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Check this scenario,

  • A user posts an answer to a question, but that has some issue, as it'll not work completely
  • Another user edits that answer, fix that issue, and comment it as edited for improvement.

Will this edit lie under radical change?

Although I have just approved a Stack Overflow question, http://stackoverflow.com/review/suggested-edits/1528649, due to some humanitarian reasons, I hope I didn't make a sin.

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Which edit is that? Give people this edits' link.. –  Soner Gönül Feb 15 '13 at 14:54
    
Just for informational purposes as it doesn't change how it should be answered, but the individual who suggested the edit the OP of the question. –  psubsee2003 Feb 15 '13 at 14:59
    
@psubsee2003 Sorry! please elaborate.. Specially that OP part. –  rptwsthi Feb 15 '13 at 15:02
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The individual who submitted the edit you are asking about is the same person who asked the question. Probably tried it, didn't work, but it helped him enough that he was able to figure out what was wrong and wanted to edit the answer so it was correct. –  psubsee2003 Feb 15 '13 at 15:03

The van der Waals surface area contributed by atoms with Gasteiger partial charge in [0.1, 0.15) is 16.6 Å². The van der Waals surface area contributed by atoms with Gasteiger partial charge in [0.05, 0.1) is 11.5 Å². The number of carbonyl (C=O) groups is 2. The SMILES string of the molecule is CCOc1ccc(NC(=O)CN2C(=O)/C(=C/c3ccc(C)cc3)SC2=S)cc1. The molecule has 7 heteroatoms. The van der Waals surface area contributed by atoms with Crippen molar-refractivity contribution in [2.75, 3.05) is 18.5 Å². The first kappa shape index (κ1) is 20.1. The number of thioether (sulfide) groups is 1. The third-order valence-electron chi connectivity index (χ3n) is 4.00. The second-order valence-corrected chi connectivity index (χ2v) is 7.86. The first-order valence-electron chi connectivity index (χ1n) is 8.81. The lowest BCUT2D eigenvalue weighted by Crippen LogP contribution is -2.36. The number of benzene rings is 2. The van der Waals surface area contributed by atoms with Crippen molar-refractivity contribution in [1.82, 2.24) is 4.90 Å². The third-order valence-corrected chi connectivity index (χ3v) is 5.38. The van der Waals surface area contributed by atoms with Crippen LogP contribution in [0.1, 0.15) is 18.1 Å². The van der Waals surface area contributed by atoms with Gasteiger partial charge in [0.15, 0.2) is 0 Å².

Ohk, that was analytical! :) Now comes, what if......? –  rptwsthi Feb 15 '13 at 15:06
    
I would not call that a radical change, as it merely fixed a syntax error with the answer. But the "Edit" note that got added wasn't necessary, as it was already in the Revision History comment. I would have probably either approved it since it wasn't anything major, or hit "Improve" and removed that extra edit note. (depends on how lazy I'm feeling). I would not have rejected it though, as the syntax correction improved the answer :) –  Rachel Feb 15 '13 at 15:09
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2 Answers